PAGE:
By Gabe Friedman
The Temple Mount is closed to Jewish visitors “until further notice,” the organization that coordinates visits by Jews said Saturday, after a fresh round of clashes between Israeli police and Muslim worshippers at the Jerusalem holy site’s Al-Aqsa Mosque.
The move was expected to last through Ramadan, but the Temple Mount Administration’s language suggests the ban could last longer, according to the Jerusalem Post. The Administration — separate from the Waqf, the Muslim authority that controls the site — is a joint steering committee of Jewish Temple Mount activists and Israeli police.
Holy to both Jews and Muslims, the Temple Mount is open to Muslim worshippers — and technically closed to Jewish worshippers — under a complex security agreement reached in 1967, when Israel captured the site. In recent years, Israeli authorities have allowed some Jews to pray at the site — the historic site of Judaism’s destroyed Holy Temple — sparking international condemnation over what many call a rupture in the area’s “status quo.”
Thousands of Jews have been allowed into the Temple Mount this year in what could be a record high, various reports claim.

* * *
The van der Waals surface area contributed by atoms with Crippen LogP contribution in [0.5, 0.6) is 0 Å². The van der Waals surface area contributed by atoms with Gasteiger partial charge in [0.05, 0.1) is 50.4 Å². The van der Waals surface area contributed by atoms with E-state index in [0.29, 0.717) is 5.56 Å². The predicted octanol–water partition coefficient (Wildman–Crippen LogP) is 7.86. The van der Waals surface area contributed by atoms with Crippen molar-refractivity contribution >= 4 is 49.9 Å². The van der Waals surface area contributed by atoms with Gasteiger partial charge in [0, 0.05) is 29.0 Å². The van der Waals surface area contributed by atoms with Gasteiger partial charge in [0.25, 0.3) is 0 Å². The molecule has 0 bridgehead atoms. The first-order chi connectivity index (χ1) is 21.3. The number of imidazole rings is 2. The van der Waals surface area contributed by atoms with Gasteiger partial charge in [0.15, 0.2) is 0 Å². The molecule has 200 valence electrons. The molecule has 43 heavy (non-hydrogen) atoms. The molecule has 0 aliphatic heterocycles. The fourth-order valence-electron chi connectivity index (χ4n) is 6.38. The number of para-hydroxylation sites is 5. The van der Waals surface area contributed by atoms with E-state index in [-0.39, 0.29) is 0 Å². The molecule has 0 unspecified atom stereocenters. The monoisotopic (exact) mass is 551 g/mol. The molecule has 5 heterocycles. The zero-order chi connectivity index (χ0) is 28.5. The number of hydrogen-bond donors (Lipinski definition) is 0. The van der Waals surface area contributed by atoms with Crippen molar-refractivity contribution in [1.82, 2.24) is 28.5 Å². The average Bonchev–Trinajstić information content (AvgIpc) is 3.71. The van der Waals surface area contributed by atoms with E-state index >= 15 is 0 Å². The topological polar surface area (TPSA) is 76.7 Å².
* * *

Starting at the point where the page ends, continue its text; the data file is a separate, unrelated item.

After Israel’s Diaspora affairs minister said there has been “a certain escalation, a certain deterioration of the status quo,” Israel’s Foreign Minister Yair Lapid said Sunday “Israel is committed to the status quo on the Temple Mount.”
“Muslims pray on the Temple Mount, non-Muslims only visit. There is no change, there will be no change,” Lapid said, according to a report in The Times of Israel.
Over 50 Palestinians were injured in clashes with police at the site on Friday, in a pattern that has played out throughout the Ramadan holiday this year and last year. Israeli police said they intervened after the worshippers began to throw rocks and fireworks.
This year has seen the rare convergence of Passover, Easter and Ramadan. Tensions have grown in the Old City, where on Saturday police restricted attendance at the Holy Fire ceremony at the nearby Church of the Holy Sepulchre marking the day before Christian Orthodox Easter. Israeli authorities claimed the move was made to counter overcrowding concerns.
“Israel, the occupying power, must respect the historical and legal status quo in Jerusalem and its sacred [sites], and stop all restrictive measures,” Jordan’s foreign ministry said in a statement.
A rocket launched from Lebanon landed in an open area in Northern Israel on Monday, in what some are calling a reaction to the Temple Mount incidents. Israel responded by firing back at “open spaces in south Lebanon, near the launch area, and also at an infrastructure target,” Reuters reported.